The answer to the above question is a thundering YES for about 99% of everyone reading these words. Why? Because it's almost certain that before 2009 ends, the tax law will be changed to make the "unified credit" (the amount of wealth that can be left to your heirs estate tax-free) $3.5 million (or more) per person. That's at least $7 million—tax-free—for a married couple.
We've always been able to beat the estate tax. Now, it's just going to be easier. But let's face it; an estate plan does nothing until you enter the pearly gates. A proper estate plan must include a lifetime plan as well.
If you were a client sitting in my office, the first question I would ask you is: "Assuming (No. 1 clients), you do not have enough wealth to worry about being hit by the estate tax... or (No. 2 clients), you know you will be hit hard by the estate tax but for the moment, forget the tax even exists and tell me, what your single biggest concern."
Hands down, the answer of a No. 1 client is, "To maintain our lifestyle for as long as we live." Sure, the client has other concerns—stay healthy, transfer the business to the kids, treat the non-business kids fairly—but lifestyle is always stage center.
We quickly take care of the No. 1 client's death planning: wills, trusts, life insurance. But the real emphasis is on lifetime planning: Transfer the business to the kids tax-free, yet have control via voting stock for life. Make sure the client has the best health insurance at minimum cost, as well as a wage continuation plan from the family business if someday the client can no longer work.
The biggest single lifetime planning task is making sure No. 1 clients get the highest rate of return on investments, all while minimizing risk.
Now let's talk about the No. 2 clients. They are affluent, and they have a big-time estate tax problem. But they have enough wealth to no longer worry about lifestyle. If the client still owns a business, transferring it to the kids in a tax-effective way is their single biggest concern. Waiting until death for this to happen only enriches the IRS. Instead, we use an intentionally defective trust to transfer the business tax-free. The client keeps control of the business for the rest of his or her life, but for estate tax purposes, it's gone.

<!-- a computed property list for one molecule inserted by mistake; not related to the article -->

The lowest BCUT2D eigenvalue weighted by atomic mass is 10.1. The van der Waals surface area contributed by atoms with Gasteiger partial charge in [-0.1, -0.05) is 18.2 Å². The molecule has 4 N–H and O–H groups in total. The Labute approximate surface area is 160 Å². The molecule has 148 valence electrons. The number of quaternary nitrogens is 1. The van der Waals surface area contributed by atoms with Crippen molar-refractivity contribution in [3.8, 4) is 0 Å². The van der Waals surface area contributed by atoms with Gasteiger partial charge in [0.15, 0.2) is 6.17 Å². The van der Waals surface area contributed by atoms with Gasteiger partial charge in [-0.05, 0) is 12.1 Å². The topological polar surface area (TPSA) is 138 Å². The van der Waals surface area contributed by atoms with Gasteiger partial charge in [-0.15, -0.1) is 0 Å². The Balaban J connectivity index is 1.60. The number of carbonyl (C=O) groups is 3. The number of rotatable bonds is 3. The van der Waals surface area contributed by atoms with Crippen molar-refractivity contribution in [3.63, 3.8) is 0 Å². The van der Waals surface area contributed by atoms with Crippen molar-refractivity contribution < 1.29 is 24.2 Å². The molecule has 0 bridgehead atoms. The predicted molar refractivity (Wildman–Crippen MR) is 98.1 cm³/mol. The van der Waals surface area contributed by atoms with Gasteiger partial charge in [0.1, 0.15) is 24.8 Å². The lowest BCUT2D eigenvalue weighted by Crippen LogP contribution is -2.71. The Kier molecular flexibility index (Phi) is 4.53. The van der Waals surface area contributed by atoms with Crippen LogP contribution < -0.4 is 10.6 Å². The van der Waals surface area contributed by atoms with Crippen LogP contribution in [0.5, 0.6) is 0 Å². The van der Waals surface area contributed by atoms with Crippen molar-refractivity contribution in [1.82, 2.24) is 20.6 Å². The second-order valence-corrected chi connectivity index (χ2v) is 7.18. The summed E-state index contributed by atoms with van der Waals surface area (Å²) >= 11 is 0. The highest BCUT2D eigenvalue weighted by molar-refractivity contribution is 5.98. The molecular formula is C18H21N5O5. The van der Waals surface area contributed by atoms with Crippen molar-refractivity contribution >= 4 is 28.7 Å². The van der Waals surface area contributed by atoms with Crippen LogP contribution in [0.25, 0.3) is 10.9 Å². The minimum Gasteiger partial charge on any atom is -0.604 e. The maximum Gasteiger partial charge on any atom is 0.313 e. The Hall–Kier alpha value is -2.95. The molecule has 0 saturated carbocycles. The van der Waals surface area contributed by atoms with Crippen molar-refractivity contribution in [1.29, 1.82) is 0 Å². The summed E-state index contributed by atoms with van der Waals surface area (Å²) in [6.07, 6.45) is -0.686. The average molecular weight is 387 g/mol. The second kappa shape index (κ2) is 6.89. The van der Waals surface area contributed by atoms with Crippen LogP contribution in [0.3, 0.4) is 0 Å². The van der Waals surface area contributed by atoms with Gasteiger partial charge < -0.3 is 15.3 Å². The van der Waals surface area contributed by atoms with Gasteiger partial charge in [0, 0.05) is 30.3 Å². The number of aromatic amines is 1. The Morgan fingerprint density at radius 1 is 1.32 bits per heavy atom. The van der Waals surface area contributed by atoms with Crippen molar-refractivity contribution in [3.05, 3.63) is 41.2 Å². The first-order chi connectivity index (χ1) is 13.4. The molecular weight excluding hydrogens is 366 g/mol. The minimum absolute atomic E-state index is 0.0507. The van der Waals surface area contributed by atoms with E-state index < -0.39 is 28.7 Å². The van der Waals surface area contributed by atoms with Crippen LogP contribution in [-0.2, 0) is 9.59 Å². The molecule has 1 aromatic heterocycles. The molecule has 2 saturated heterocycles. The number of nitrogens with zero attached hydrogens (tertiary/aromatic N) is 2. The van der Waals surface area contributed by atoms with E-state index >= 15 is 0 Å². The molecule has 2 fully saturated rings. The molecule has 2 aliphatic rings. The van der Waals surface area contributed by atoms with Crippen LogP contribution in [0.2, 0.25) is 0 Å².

But what if the No. 2 client has sold the business and is now sitting on a pile of cash, or over the years has accumulated a sizeable amount of cash and a significant stock and bond portfolio? Typically, those No. 2 clients also have a large amount in a qualified plan [401(k), profit-sharing or IRA]. Almost all either were or have turned conservative. The goal is to maximize the rate of return on these investable assets, while minimizing risk.
It's not as complicated as you think. Take this article to your professional advisor and discuss how the following strategies might apply to you:
1) For your business: a) a captive insurance company to lower your property and casualty insurance costs and b) an intentionally defective trust to transfer your business to your kids or employees tax-free; 2) for your residence a) a qualified personal residence trust or b) a 50/50 revocable trust ownership; 3) for your qualified plan funds a) a retirement plan rescue or b) subtrust. Both avoid double taxation of your funds and turn them into three to five times more tax-free wealth; and 4) for your investment-type assets (like real estate, cash-like assets, stocks and bonds) a family limited partnership.
And finally, if you have charitable intent, look into charitable lead trusts, charitable remainder trusts and those wonderful family foundations. You can leave millions of dollars to charity without reducing the amount of your heir's inheritance.